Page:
With so many better choices in entertainment, there's no need to use wild animals. If you see a captive animal being treated cruelly, speak up. You can also support stronger laws to protect wild animals. And use your pocketbook to advocate for alternatives such as animatronics in films and animal-free circuses.

Behind the Big Top

The greatest show on earth means pain and suffering for its four-legged performers.


Learning to Give

Animals in Entertainment

source:  http://learningtogive.org/papers/paper361.html



You might find these papers helpful, too:

"Animals in Entertainment" refers to any animal(s) used to act, perform, fight and/or kill for the enjoyment of humans. The term encompasses many different forms of entertainment – from circuses to movies to bullfighting. Except for a few situations, most animals are taken out of their natural environment to perform acts not typically in their behavioral repertoire. Domestic animals who appear in films are an exception as many are able to stay in their natural habitat. Exotic animals used for entertainment, such as elephants, tigers, and dolphins, are taken from their respective habitats and may be starved, beaten or otherwise maltreated to become submissive to a trainer. Many of these animals are continually maltreated throughout their performance years in an effort to make them behave accordingly. Most of the training occurs privately, making it easy for many to deny that cruelty to animals exists in the entertainment field. However, if one looks closely during the circus, for example, it is apparent how these animals are treated - performers threaten tigers with a whip and often hit elephants with metal rung on their legs.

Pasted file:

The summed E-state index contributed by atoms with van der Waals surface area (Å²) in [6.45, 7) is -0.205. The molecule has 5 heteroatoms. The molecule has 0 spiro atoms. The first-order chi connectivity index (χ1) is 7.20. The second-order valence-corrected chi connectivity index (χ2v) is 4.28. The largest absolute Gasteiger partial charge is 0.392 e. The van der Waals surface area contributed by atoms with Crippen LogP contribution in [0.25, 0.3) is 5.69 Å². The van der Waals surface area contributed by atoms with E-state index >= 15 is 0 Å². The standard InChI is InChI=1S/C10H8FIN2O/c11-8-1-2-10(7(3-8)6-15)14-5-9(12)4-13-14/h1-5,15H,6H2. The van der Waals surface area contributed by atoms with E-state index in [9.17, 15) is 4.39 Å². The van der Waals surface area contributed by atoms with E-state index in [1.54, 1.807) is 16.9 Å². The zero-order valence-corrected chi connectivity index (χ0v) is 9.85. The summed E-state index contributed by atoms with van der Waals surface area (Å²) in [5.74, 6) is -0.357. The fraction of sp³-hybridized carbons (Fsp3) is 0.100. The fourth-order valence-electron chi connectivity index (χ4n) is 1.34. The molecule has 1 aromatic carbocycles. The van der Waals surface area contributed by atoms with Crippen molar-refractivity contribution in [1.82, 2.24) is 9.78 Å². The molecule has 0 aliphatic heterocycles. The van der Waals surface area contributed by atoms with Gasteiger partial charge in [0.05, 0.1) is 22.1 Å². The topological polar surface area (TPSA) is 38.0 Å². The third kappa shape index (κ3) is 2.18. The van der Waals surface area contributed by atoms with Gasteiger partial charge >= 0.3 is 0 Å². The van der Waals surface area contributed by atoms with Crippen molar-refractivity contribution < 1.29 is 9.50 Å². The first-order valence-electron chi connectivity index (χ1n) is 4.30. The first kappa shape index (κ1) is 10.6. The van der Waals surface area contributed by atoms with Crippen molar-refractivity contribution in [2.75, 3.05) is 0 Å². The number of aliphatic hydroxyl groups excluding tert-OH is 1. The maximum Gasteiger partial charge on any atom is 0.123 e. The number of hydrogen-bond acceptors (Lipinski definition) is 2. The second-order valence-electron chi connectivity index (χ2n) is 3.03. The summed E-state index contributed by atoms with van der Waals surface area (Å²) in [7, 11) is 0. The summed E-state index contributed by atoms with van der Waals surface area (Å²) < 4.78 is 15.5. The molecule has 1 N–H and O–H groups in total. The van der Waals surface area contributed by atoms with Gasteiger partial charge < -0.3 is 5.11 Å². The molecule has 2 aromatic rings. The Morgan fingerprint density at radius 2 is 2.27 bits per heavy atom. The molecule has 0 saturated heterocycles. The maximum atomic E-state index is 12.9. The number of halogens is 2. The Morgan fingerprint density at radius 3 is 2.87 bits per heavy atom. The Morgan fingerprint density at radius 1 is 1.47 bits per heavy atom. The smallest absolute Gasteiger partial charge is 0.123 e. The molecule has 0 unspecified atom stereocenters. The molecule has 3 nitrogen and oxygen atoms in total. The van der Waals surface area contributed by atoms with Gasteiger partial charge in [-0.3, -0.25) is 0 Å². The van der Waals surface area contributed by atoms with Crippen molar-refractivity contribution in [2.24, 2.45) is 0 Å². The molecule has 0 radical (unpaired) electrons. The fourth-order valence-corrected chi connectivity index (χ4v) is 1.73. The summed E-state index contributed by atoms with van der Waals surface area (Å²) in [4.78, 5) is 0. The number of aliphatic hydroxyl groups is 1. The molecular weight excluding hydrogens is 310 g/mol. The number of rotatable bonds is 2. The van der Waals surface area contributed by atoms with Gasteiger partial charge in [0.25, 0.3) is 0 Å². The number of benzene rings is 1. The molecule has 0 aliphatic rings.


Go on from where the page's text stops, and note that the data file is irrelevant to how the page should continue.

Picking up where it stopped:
Historic Roots
It appears as though animals were used for entertainment purposes since ancient times. Archeological findings in Macedonia that date back to 2,000 B.C.E. (Library Index) reveal that lions were kept in cages for the benefit of humans. The Circus Maximus in Rome began in 2 B.C.E. and is one of the most well-known entertainment venues in history. Chariot races, which involved horses, were the most popular and often resulted in death to both human and horses. Another popular event involved lions and human gladiators fighting to the death. The stadium always reached its capacity of 270,000 spectators.  Circuses today are just as popular. While they no longer include fights to the death, the inherent act of animals performing against their will and living in atypical conditions suggests cruelty.